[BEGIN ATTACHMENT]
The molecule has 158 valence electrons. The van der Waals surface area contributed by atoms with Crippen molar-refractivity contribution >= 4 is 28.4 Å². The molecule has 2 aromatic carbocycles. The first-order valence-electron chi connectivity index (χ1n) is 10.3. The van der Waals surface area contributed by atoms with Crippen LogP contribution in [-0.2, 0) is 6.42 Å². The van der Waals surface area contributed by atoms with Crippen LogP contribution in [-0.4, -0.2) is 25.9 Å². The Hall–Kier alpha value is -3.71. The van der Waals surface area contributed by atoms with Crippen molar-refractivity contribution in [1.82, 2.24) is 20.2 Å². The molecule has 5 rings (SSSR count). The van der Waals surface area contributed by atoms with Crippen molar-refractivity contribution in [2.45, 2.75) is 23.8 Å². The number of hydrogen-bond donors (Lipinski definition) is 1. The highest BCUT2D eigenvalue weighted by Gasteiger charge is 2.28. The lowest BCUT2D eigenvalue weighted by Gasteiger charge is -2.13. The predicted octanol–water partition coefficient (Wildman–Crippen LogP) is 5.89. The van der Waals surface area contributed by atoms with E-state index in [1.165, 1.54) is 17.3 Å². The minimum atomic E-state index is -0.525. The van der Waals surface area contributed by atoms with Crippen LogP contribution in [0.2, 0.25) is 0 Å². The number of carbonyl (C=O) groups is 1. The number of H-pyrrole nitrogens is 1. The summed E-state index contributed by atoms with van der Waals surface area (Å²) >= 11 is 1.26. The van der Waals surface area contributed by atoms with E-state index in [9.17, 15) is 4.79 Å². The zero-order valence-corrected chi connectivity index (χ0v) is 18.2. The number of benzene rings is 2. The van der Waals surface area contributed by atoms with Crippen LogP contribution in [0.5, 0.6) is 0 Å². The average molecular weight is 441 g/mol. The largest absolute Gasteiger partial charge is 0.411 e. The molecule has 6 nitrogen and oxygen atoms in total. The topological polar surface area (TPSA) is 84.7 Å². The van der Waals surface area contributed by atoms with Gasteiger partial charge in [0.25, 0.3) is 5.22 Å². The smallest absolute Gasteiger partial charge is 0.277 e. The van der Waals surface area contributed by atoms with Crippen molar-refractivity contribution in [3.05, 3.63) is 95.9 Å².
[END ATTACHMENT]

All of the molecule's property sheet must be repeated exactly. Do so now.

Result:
The molecule has 158 valence electrons. The van der Waals surface area contributed by atoms with Crippen molar-refractivity contribution >= 4 is 28.4 Å². The molecule has 2 aromatic carbocycles. The first-order valence-electron chi connectivity index (χ1n) is 10.3. The van der Waals surface area contributed by atoms with Crippen LogP contribution in [-0.2, 0) is 6.42 Å². The van der Waals surface area contributed by atoms with Crippen LogP contribution in [-0.4, -0.2) is 25.9 Å². The Hall–Kier alpha value is -3.71. The van der Waals surface area contributed by atoms with Crippen molar-refractivity contribution in [1.82, 2.24) is 20.2 Å². The molecule has 5 rings (SSSR count). The van der Waals surface area contributed by atoms with Crippen molar-refractivity contribution in [2.45, 2.75) is 23.8 Å². The number of hydrogen-bond donors (Lipinski definition) is 1. The highest BCUT2D eigenvalue weighted by Gasteiger charge is 2.28. The lowest BCUT2D eigenvalue weighted by Gasteiger charge is -2.13. The predicted octanol–water partition coefficient (Wildman–Crippen LogP) is 5.89. The van der Waals surface area contributed by atoms with E-state index in [1.165, 1.54) is 17.3 Å². The minimum atomic E-state index is -0.525. The van der Waals surface area contributed by atoms with Crippen LogP contribution in [0.2, 0.25) is 0 Å². The number of carbonyl (C=O) groups is 1. The number of H-pyrrole nitrogens is 1. The summed E-state index contributed by atoms with van der Waals surface area (Å²) >= 11 is 1.26. The van der Waals surface area contributed by atoms with E-state index in [9.17, 15) is 4.79 Å². The zero-order valence-corrected chi connectivity index (χ0v) is 18.2. The number of benzene rings is 2. The van der Waals surface area contributed by atoms with Crippen LogP contribution in [0.5, 0.6) is 0 Å². The average molecular weight is 441 g/mol. The largest absolute Gasteiger partial charge is 0.411 e. The molecule has 6 nitrogen and oxygen atoms in total. The topological polar surface area (TPSA) is 84.7 Å². The van der Waals surface area contributed by atoms with Gasteiger partial charge in [0.25, 0.3) is 5.22 Å². The smallest absolute Gasteiger partial charge is 0.277 e. The van der Waals surface area contributed by atoms with Crippen molar-refractivity contribution in [3.05, 3.63) is 95.9 Å².